9 February 2015
Venue: Perrin Lecture Theatre, Blizard Institute, Newark Street, E1 2AT
The human mouth harbours a complex community of microorganisms, including viruses, fungi, protozoa, archaea and bacteria. Over 700 species of bacteria are present, around half of which have yet to be cultured. Many species which can be cultivated have yet to be named. Oral bacteria are associated with the commonest bacterial diseases of man: tooth decay and gum disease and have been implicated in other, non-oral diseases. Culture-independent methods of microbiome characterisation using next generation DNA sequencing methods have revolutionised understanding of the composition and role of the oral and human microbiomes in health and disease. The culture of currently uncultivable bacteria remains a major goal, in order to understand their role in health and disease and progress has been made with in-vitro co-culture systems which mimic in-vivo community interactions. This talk will highlight Professor Wade’s contributions to molecular microbial ecology.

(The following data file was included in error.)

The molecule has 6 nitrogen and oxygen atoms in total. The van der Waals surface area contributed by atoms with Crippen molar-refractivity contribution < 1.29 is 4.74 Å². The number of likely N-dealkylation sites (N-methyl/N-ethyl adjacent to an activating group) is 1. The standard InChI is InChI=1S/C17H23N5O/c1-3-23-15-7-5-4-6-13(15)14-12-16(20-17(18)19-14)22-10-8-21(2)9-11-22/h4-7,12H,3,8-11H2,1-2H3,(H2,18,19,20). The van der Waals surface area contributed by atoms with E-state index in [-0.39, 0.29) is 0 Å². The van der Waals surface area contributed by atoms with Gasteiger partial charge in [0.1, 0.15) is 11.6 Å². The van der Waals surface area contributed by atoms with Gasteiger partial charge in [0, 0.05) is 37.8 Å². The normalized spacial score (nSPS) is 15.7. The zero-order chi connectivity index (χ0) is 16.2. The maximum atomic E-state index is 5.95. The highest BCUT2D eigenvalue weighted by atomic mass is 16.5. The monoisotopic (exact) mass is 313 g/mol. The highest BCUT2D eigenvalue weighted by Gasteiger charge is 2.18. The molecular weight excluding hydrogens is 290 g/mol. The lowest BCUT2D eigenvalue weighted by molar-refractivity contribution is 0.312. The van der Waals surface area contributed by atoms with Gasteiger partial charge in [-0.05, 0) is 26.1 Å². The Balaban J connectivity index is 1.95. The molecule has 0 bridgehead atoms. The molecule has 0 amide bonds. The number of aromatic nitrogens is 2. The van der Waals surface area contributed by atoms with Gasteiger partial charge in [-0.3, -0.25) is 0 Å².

William Wade qualified in Microbiology in 1978 at the University of East Anglia. He pursued a PhD in Oral Microbiology at Cardiff Dental School and was appointed to a Lectureship there in 1987. He moved in 1993 to the University of Bristol to take up a Senior Lectureship in Oral Microbiology, and in 1996 was appointed Professor of Oral Microbiology at King's College London. Since 2002 he has been an Honorary Senior Research Investigator at the Forsyth Institute, Cambridge, USA. He joined Barts and The London School of Medicine and Dentistry, Queen Mary University of London as Professor of Oral Microbiology in August 2013.
A reception will follow the lectur